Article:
• 12 fiddler // Mar 25, 2009 at 4:48 pm

    Gray, Israel probably uses the US State Dept. definition of “terrorism” (http://www.state.gov/s/ct/rls/crt/2000/2419.htm), which limits the designation to “subnational” actors. So a state would be statutorily incapable of practising “terrorism”, no matter what it did.

    (A wise guy like me could of course ask, what if a state comprises only a part of a nation, as is the case with Israel – only about a third of Jews worldwide are Israeli citizens. Is then the state itself a “subnational” actor?)

    For many of the problems with the definition, see here: http://www.guardian.co.uk/world/2001/may/07/terrorism

  • 13 Debbie R. // Mar 25, 2009 at 9:37 pm

    I think it is innacurate to compare what is going on in Iraq with what is going on in Gaza. However ill conceived, ill executed and ill received deposing Saddam was, I have no doubt that Americans thought they were helping Iraqis by getting rid of Saddam. And there are Iraqis who think this as well, although some may feel the cure was worse than the disease.

    It is obvious that Israel did not invade Gaza to better the lives of the Gazans. This much is undisputable. I think the biggest dispute now is between people who believe that Israel had given Gazans a reasonable opportunity to have a better life when they unilaterally pulled out, and those who think Israel pulled out of Gaza for it’s own reasons, not for the benefit of the Gazans.

    Israel had finally gotten to the point where it was impossible to deny that the Palestinians were unhappy with the status quo, that the occupation was not benign and that it was creating hatred in the Palestinian population.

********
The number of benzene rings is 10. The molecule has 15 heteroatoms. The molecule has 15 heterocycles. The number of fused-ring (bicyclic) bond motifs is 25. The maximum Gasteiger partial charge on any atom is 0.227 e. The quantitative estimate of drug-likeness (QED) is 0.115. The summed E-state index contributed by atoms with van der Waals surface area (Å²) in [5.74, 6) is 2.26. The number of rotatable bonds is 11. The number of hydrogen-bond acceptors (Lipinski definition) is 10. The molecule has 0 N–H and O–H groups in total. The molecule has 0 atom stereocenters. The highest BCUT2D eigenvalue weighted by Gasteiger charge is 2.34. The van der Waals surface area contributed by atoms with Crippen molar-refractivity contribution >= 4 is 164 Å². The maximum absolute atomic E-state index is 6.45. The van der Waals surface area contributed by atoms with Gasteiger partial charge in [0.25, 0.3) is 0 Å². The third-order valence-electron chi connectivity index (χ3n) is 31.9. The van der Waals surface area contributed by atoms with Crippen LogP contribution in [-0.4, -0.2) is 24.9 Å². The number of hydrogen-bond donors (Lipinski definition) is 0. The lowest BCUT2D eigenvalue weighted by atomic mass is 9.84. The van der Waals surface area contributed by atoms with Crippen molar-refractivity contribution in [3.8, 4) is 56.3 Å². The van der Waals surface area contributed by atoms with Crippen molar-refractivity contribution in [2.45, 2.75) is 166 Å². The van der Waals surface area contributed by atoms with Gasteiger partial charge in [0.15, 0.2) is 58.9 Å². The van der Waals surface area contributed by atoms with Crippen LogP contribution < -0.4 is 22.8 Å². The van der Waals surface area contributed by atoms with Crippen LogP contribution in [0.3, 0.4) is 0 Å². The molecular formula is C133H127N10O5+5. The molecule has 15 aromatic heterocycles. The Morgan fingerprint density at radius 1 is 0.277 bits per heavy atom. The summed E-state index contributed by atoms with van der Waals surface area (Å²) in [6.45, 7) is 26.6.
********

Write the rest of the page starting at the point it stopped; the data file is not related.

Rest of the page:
Unfortunately, Israelis are now telling themselves that we’ve given the Palestinians a chance and they blew it.

    The danger of a Netanyahu government is that he can claim he seeks peace, but refuse to create the conditions necessary for peace.

    In my mind, the necessary conditions are for Israel to start unilaterally dismantling settlements in the West Bank. This is a process that will take time and needs to start sooner rather than later. Whether or not Israel has a partner for peace, it can still take steps to show that they have every intention of pursuing a two state solution.

    The Gaza war/invasion/action is over. The damage is done. The focus now needs to be on what will be happening in the West Bank.

  • 14 mick // Mar 31, 2009 at 12:58 pm

    Lisa Goldman “populist cliches, inaccurate metaphors, dubious historical analysis and tendentious arguments” such a broad brush you use and so little information…persuade me with your impeccable logic .